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Tuesday, February 5, 2013


Octameter, created by Shelley A. Cephas, 
is a poem made up of 16 lines
divided into two stanzas of 8 lines each.
Each line has a syllable count of 5.
The set rhyme scheme is: a/b/c/d/e/d/f/d  g/h/c/g/i/g/d/d.

I found this form defined on Shadow Poetry.
Of all the poetry forms I have studied none has been affixed with a more misleading and potentially confusing name.

Example Poem

T-aint Octameter  (Octameter)

Most mis-named form seen--
the Octameter.
That's a standard line
length measured in feet.
I ambs, trochees, such
which decide the beat.
Confusing girth with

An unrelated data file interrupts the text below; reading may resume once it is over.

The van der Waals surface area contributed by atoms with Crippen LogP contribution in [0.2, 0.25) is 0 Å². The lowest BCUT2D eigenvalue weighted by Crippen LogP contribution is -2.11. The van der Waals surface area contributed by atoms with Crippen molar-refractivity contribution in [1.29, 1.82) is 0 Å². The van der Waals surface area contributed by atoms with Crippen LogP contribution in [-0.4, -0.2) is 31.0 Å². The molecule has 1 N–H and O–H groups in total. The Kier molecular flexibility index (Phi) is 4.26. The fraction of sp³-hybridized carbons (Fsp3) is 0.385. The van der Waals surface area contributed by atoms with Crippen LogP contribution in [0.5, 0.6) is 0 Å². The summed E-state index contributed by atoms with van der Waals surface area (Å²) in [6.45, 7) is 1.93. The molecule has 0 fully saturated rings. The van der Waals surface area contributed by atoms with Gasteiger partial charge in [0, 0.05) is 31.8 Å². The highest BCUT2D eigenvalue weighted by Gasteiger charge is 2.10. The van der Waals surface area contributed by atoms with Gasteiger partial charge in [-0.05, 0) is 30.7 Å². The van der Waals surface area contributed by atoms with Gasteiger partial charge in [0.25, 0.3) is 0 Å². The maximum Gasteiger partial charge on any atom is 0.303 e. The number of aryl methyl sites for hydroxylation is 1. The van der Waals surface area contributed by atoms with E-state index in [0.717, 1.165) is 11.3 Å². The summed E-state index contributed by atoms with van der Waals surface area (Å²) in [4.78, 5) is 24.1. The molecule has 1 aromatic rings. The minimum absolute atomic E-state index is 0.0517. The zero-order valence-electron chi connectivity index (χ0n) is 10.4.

length was not too neat.

It's an octastitch.
Can't quarrel at all.
If this form were mine
There'd be a name switch.
Say.. an octapent;
gone the need to bitch.
Current name is scat,
Cephas should fix that.

© Februrary 5, 2013

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  1. It would be helpful to distinguish, in the rhyme scheme, lines that rhyme with others from lines that do not rhyme at all. For instance:
    a/b/C/D/e/D/f/D G/h/C/G/i/G/D/D
    or more traditionally
    x/x/c/d/x/d/x/d g/x/c/g/x/g/d/d

  2. Thanks for your comment. I considered the x/x protocol option, but in my mind x/x/a/b implies that the first two lines need not rhyme with any other, BUT may, whereas the protocol chosen denies the possibility of any rhyme, removing it from the poet's option.

    Note also. if the x option were invoked, it should be
    x/x/a/b...etc not x/x/c/d...